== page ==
Sweet Syndrome

Sweet Syndrome

Sweet ‘s syndrome is a rare skin condition. Fever and painful skin lesions are the main signs. They occur primarily, but not exclusively, on the head, neck, torso, and arms. The exact cause of Sweet’s syndrome is not known. Diseases, infections or certain medications are among the possible triggers. Sweet syndrome can also appear as an accompaniment to various types of cancer. Treatment for Sweet’s syndrome is often with corticosteroid pills. Symptoms and signs often disappear within a few days of starting treatment. However, relapses are common.

What is Sweet Syndrome?

First described by Robert Sweet in 1964, Sweet’s syndrome is a term used to describe a more aggressive neutrophilic process associated with other inflammatory diseases or malignancy, in addition to classic Sweet’s disease occurring in young women after respiratory disease. For lupus vulgaris in English, please visit gradphysics.com.

In fact, the lesions can be the first clue to an underlying condition and should prompt further investigation. Sweet’s syndrome is a reactive process, i.e. a hypersensitive reaction to systemic factors such as hematological diseases, infections, inflammation, vaccination or drugs.

The disease is mediated by neutrophils as determined by its histopathologic appearance, the neutrophils involved, and response to drugs that affect neutrophil activity. Due to the increase in certain white blood cells, the disease is also known as acute febrile neutrophilic dermatosis.

Causes

In the majority of cases, Sweet’s syndrome does not have a clearly identifiable cause. It is sometimes associated with cancer, most commonly with leukemia. Occasionally, the disease develops as an accompaniment to a solid tumor, such as colon carcinoma or breast cancer.

However, Sweet’s syndrome can also be a reaction to a drug, especially one that stimulates white blood cell production. The syndrome is rare, but there are some risk factors that make developing the disease more likely. In general, women are more likely to be affected by Sweet’s syndrome than men. Some of them develop the condition during pregnancy.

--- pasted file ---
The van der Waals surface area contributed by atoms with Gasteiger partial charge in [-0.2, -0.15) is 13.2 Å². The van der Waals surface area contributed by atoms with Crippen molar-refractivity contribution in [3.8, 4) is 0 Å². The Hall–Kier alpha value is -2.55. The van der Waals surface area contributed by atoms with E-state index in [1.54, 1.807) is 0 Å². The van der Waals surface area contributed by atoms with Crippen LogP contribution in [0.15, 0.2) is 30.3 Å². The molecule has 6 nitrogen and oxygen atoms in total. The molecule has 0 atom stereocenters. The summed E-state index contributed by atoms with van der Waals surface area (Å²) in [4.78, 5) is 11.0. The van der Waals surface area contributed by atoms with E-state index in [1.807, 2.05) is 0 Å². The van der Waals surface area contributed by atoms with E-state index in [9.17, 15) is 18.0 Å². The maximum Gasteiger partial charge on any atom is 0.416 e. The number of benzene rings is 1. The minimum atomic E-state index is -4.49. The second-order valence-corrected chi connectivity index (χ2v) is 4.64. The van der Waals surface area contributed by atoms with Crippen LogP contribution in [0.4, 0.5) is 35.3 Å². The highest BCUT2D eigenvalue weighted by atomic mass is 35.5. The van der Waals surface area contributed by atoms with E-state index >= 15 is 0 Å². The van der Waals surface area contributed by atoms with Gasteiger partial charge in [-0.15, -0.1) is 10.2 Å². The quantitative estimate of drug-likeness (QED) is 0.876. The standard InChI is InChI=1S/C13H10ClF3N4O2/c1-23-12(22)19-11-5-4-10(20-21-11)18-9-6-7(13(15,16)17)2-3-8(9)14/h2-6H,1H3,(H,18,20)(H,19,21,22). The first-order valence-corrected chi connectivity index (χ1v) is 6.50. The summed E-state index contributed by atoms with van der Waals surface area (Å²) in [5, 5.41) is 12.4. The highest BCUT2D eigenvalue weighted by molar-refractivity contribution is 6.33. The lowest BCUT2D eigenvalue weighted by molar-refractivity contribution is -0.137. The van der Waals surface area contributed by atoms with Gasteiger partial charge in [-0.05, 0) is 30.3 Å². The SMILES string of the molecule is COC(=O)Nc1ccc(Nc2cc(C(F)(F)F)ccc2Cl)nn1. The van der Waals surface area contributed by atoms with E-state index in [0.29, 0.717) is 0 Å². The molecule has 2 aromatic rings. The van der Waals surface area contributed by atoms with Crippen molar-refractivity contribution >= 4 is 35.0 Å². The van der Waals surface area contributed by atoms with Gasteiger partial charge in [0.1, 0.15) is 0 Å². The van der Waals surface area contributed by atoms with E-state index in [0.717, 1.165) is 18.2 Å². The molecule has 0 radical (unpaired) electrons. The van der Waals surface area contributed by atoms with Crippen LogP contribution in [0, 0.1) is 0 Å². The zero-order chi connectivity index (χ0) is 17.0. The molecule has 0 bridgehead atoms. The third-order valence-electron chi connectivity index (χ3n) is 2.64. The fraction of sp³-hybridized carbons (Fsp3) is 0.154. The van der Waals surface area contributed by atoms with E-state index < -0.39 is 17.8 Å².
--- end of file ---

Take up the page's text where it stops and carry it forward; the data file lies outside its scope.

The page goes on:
But age also plays a role. Although both older adults and children can get the disease, people aged 30 to 60 years are particularly at risk. The syndrome can follow a respiratory infection. Many patients report flu-like symptoms that appear before the rash. It can also develop in connection with inflammatory bowel disease.

Symptoms, Ailments & Signs

The main symptoms of Sweet’s syndrome are small red bumps on the arms, neck, head, or torso. Although the skin manifestations mostly appear there, they do not have to be limited to these regions. The areas show strong, edema-like changes and an increased occurrence of neutrophils.

They often appear abruptly after a fever or upper respiratory infection. The bumps grow quickly and spread out in painful clusters about 1 inch (2.5 centimeters) in diameter. In addition to changes in the skin and blood count, about half of the patients complain of joint pain caused by accompanying joint inflammation.

Diagnosis & course of disease

A dermatologist might be able to diagnose Sweet’s syndrome by examining the lesions. However, certain tests are often used to rule out diseases with similar symptoms and to look for the underlying cause. For example, a blood sample can be sent to a lab to be tested for abnormally high red blood cell counts and certain disorders.

The doctor may also do a skin biopsy. A sample of the diseased tissue is taken and examined under a microscope. The tissue is then analyzed to determine if it has the characteristic abnormalities of Sweet’s syndrome. As the disease progresses, there is a risk that the skin lesions will become infected.

In this case, advice should be sought from a doctor on how to care for the affected skin areas. In cases where Sweet’s syndrome is associated with cancer, the erosions of the skin can be the first sign of an emerging or recurring disease.

Complications

Sweet’s syndrome usually resolves on its own without any major complications. However, for people who are already physically weakened due to another illness, the symptoms are often a great burden. In the case of an immune deficiency, a high fever can lead to serious circulatory problems. Infections may spread and spread to the entire nasopharynx.

The bumps themselves can become infected and worsen the underlying symptoms. After the disease has subsided, scars often remain, and occasionally there are also sensory disturbances in the affected area. The initially mild joint pain can develop into serious joint inflammation, which in turn leads to restricted movement and other complications.

Those affected often perceive the skin changes as an aesthetic flaw. A chronic illness therefore occasionally has negative effects on the mental state – inferiority complexes and social anxiety develop. There are also risks associated with drug treatment. Immunosuppressants, for example, are associated with an increased susceptibility to infections.

In addition, complications such as muscle weakness, damage to the kidneys and a reduction in bone density can occur. Corresponding preparations also increase the risk of developing diabetes mellitus and tumors of the lymphatic system or the skin.

When should you go to the doctor?